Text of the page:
Apologies won't cut it.
Neither will excuses.
"It was the 70s." "It was a different time." "Attitudes have changed." "It was part of the culture."
A report issued this week revealed startling revelations of rampant sexual abuse by teachers and other adults committed against young students at the Emma Willard School in Troy over the past five decades, including incidents as recent as last year.
The 127-page report detailed cases in which teachers, male and female, manipulated vulnerable young girls into sexual acts, fondled students during class and even had full-scale harems of young girls. One group of teachers who regularly had sex with students had a cute nickname you might apply to the forward line of a hockey team, the "Gatehouse Gang." It was all part of the dark secret culture of the private school.
Imagine. You pay good money to send your child to this esteemed private institution, and this is what was happening with regular abandon.
It's sickening to think that not only was this going on for so long, the activity had to be known to the administration and other faculty — as the report relied on misconduct reports and other school documents, and since many teachers were fired for their conduct.
Yet while some of the perpetrators lost their jobs, they were not criminally prosecuted. So they likely were able to continue their careers and their sick behavior at other schools with other people's children.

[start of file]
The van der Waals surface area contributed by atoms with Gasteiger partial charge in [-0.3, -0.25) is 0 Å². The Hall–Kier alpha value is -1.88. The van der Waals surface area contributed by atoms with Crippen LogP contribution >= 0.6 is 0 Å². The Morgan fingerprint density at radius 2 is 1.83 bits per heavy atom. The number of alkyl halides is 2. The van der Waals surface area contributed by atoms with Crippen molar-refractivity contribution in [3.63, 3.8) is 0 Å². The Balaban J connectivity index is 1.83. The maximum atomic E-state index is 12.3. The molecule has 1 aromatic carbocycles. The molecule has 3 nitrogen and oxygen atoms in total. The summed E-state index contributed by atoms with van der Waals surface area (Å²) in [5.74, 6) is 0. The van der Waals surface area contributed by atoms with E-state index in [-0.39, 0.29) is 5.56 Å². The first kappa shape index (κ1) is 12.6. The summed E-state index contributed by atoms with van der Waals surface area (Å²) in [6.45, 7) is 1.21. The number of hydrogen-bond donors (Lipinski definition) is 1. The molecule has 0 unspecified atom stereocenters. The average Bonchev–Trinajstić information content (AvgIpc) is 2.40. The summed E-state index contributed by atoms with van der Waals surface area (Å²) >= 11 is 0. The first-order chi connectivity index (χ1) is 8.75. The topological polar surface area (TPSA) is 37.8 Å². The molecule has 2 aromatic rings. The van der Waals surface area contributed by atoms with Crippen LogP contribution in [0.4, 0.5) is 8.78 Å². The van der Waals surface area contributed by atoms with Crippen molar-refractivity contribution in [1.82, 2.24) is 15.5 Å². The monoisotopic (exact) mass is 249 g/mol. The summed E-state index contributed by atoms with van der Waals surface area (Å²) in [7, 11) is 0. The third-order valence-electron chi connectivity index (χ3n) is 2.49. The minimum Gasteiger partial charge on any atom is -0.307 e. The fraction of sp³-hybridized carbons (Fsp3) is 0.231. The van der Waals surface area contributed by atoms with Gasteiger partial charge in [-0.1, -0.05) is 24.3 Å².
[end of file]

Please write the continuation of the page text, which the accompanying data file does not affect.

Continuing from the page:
Law enforcement and state legislators should not take this report casually.
Some kind of criminal investigation must take place to determine whether anyone involved in the abuses or anyone aware of the incidents could be prosecuted criminally. That includes administrators who turned their backs, who condoned this conduct through inaction, and who failed to alert proper authorities.
While successful legal action against these individuals might be difficult after all this time, it's not unprecedented. Last month, former Penn State college president Graham Spanier was convicted of child endangerment charges for failing to stop the abuse that was taking place under his watch five years earlier. He faces up to five years in prison and a $10,000 fine.
State lawmakers also have to move quickly to approve legislation to increase the statute of limitations on sex crimes.
As we've noted in the past, New York has some of the most lenient statutes of limitations for child sex crimes in the country. The Legislature for the past few years has had several bills to consider that would extend the time child sex abuse victims have to come forward.
One, the Child Abuse Reform Act (A4272), would extend the statute of limitation on crimes involving certain child sexual assaults by 30 years beyond an individual's 18th birthday.
Other legislation, including the Omnibus Child Victims Act that failed last year, would eliminate the statute of limitation altogether and give current adult victims a year to sue their abusers and institutions that allowed the abuse.
We understand that as time goes on, it becomes more difficult to prosecute such crimes. Victims don't come forward, memories fade, evidence disappears and perpetrators die.
But that doesn't mean the state shouldn't be doing everything it can to obtain justice for the victims of these crimes.
The Emma Willard report is a startling reminder of how vulnerable our children are and how inadequate our laws are to protect them.
Much more needs to be done. Now.